Enhancing communications, elevating the brand

I’ve worked on website launches where the client has a web designer who is expert in web development and SEO, but not a business writer. This is where I come in and craft unique content for that business that ensures all the key points and key words are addressed. This is not just writing for search engines, but writing for people and speaking in a voice conversant in your business culture.

Strong business writing is a specialty unto itself. My background covering a variety of businesses as a news reporter gives me a huge scope of expertise in different sectors. I can speak your business language and your customers’ language.

I interview the business principals to get in depth about what differentiates them, what their reputation is, what they are going after.

In one such conversation, I realized something major was missing from the initial website content. Turns out, a company has a star player who attracts business and that person’s name wasn’t on its website. I crafted paragraphs on this person and their contribution to the clients, and got that over to the web developer. If you had Google searched for that person in that business sector, I don’t think you would have found them at their new company.

In other cases, a business may be running on autopilot and remaining profitable with its existing customer base. And, it wants to reach new pools of customers. It’s time to rev up some fresh content targeted to those audiences. You don’t need to change everything. You are expanding on your messaging. It’s not a costume change. Instead, we can reach more people with added vocabulary. The new content can keep you engaged and relevant.

Tips for Better, Clearer Writing

The first one sounds simple, but I know professional writers who skip this step:

Edit yourself. Let’s use email as an example. This is not a quick glance through what you just banged out. Read the content from the bottom up – sentence by sentence – that’s how you catch the big oops you would have glossed over when glancing down to the end.

When approaching writing, especially a presentation, blog or new marketing material, some people may feel like Charlie Brown with the football. Every time they intend to write something, it is as if the blank screen is Lucy taunting Charlie Brown with a football kickoff. They intend to do it, but don’t want to flop on their back.

Reimagine your audience as your friendly neighbor over the fence. You cannot see his facial expression, but you know who they are, a nice guy, a smart guy. Let’s say he doesn’t know anything about your business – how would you explain the situation to him? You’d simplify it. You wouldn’t dumb it down, but you’d frame your business scenario in a way that would be clear, sensible and persuasive. Now, write down what you just said in that imaginary conversation and work from there! Most of the time, good writing is matter of a reflection. Or, as a good editor will tell you, “Think before you write!”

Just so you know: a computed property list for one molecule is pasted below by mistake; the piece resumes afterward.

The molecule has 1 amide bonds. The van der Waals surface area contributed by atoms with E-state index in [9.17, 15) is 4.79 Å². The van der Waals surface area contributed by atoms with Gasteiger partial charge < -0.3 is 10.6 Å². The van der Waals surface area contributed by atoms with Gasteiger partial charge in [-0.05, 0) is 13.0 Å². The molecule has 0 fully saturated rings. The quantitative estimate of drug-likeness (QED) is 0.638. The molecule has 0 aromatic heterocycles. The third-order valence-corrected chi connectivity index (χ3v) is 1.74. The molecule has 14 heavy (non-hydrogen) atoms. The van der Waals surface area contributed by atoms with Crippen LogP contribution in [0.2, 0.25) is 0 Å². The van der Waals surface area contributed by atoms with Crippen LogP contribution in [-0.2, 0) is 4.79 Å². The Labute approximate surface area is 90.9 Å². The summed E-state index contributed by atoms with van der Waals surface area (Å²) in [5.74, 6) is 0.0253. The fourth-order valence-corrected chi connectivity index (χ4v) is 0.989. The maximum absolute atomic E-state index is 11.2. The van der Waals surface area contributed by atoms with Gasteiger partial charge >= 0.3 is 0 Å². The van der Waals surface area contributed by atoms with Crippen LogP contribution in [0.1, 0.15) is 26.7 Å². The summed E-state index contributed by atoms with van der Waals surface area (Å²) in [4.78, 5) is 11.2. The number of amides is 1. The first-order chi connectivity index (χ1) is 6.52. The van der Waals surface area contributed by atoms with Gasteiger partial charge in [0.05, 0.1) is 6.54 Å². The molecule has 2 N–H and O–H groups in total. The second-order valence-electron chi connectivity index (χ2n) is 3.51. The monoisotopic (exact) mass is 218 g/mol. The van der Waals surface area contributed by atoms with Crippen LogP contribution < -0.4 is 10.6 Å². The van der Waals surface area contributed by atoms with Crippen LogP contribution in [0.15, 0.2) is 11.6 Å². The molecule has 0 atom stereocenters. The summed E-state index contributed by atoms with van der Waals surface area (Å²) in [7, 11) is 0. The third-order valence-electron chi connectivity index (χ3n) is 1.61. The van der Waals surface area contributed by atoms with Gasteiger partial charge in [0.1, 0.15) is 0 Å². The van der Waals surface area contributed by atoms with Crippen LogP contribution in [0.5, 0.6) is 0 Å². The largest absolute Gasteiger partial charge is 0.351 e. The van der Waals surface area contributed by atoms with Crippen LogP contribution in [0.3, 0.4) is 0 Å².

For more tips on better business communications or to obtain customized consulting, contact consultant Katharine Fraser.

Adroit Narratives

Find Your Voice in Business Communications

Often when meeting with entrepreneurs I ask them, “What do you want to say to your market?” I’m met with a thoughtful pause before words they had not yet spoken pour out toward me. Suddenly, the business owner is reengaged and charged by their articulation.

Often we are so busy with operations and business development that we don’t make time to reflect on what we want to say to the marketplace.

Earlier this week, I had the privilege of brainstorming with a business owner on the verge of launching a new website. It’s not just a website, but a sales channel for multiple lines of products and services. We sat eyeball-to-eyeball – her preference for meetings – going through business objectives, belief systems and word associations.

She noted that many words in our world have lost their meanings and she wanted to choose her words carefully, to brand herself. This was a truly rewarding experience. I urged her to blog too because she has a unique ability to speak and write with equal clarity and authenticity.